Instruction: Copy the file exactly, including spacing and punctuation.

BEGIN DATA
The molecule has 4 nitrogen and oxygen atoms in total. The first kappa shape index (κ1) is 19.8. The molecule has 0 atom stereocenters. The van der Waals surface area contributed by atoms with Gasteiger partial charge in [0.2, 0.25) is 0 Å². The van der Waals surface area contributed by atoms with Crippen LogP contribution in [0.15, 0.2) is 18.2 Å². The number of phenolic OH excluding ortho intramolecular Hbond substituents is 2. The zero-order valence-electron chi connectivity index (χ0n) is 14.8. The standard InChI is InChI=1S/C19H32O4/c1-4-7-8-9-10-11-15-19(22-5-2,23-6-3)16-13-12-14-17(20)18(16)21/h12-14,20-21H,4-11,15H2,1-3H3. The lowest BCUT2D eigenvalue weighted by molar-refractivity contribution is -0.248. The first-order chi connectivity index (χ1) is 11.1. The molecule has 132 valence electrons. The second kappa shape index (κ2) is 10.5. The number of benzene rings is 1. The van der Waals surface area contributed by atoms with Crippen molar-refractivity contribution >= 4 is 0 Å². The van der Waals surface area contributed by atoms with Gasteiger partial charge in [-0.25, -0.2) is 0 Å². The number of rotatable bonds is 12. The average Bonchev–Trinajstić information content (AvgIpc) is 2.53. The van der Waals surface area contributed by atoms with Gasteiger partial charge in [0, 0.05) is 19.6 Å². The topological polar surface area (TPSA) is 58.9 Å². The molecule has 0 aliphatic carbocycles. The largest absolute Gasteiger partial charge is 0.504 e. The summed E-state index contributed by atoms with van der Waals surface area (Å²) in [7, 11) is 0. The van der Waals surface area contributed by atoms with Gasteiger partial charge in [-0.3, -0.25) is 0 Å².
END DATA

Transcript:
The molecule has 4 nitrogen and oxygen atoms in total. The first kappa shape index (κ1) is 19.8. The molecule has 0 atom stereocenters. The van der Waals surface area contributed by atoms with Gasteiger partial charge in [0.2, 0.25) is 0 Å². The van der Waals surface area contributed by atoms with Crippen LogP contribution in [0.15, 0.2) is 18.2 Å². The number of phenolic OH excluding ortho intramolecular Hbond substituents is 2. The zero-order valence-electron chi connectivity index (χ0n) is 14.8. The standard InChI is InChI=1S/C19H32O4/c1-4-7-8-9-10-11-15-19(22-5-2,23-6-3)16-13-12-14-17(20)18(16)21/h12-14,20-21H,4-11,15H2,1-3H3. The lowest BCUT2D eigenvalue weighted by molar-refractivity contribution is -0.248. The first-order chi connectivity index (χ1) is 11.1. The molecule has 132 valence electrons. The second kappa shape index (κ2) is 10.5. The number of benzene rings is 1. The van der Waals surface area contributed by atoms with Crippen molar-refractivity contribution >= 4 is 0 Å². The van der Waals surface area contributed by atoms with Gasteiger partial charge in [-0.25, -0.2) is 0 Å². The number of rotatable bonds is 12. The average Bonchev–Trinajstić information content (AvgIpc) is 2.53. The van der Waals surface area contributed by atoms with Gasteiger partial charge in [0, 0.05) is 19.6 Å². The topological polar surface area (TPSA) is 58.9 Å². The molecule has 0 aliphatic carbocycles. The largest absolute Gasteiger partial charge is 0.504 e. The summed E-state index contributed by atoms with van der Waals surface area (Å²) in [7, 11) is 0. The van der Waals surface area contributed by atoms with Gasteiger partial charge in [-0.3, -0.25) is 0 Å².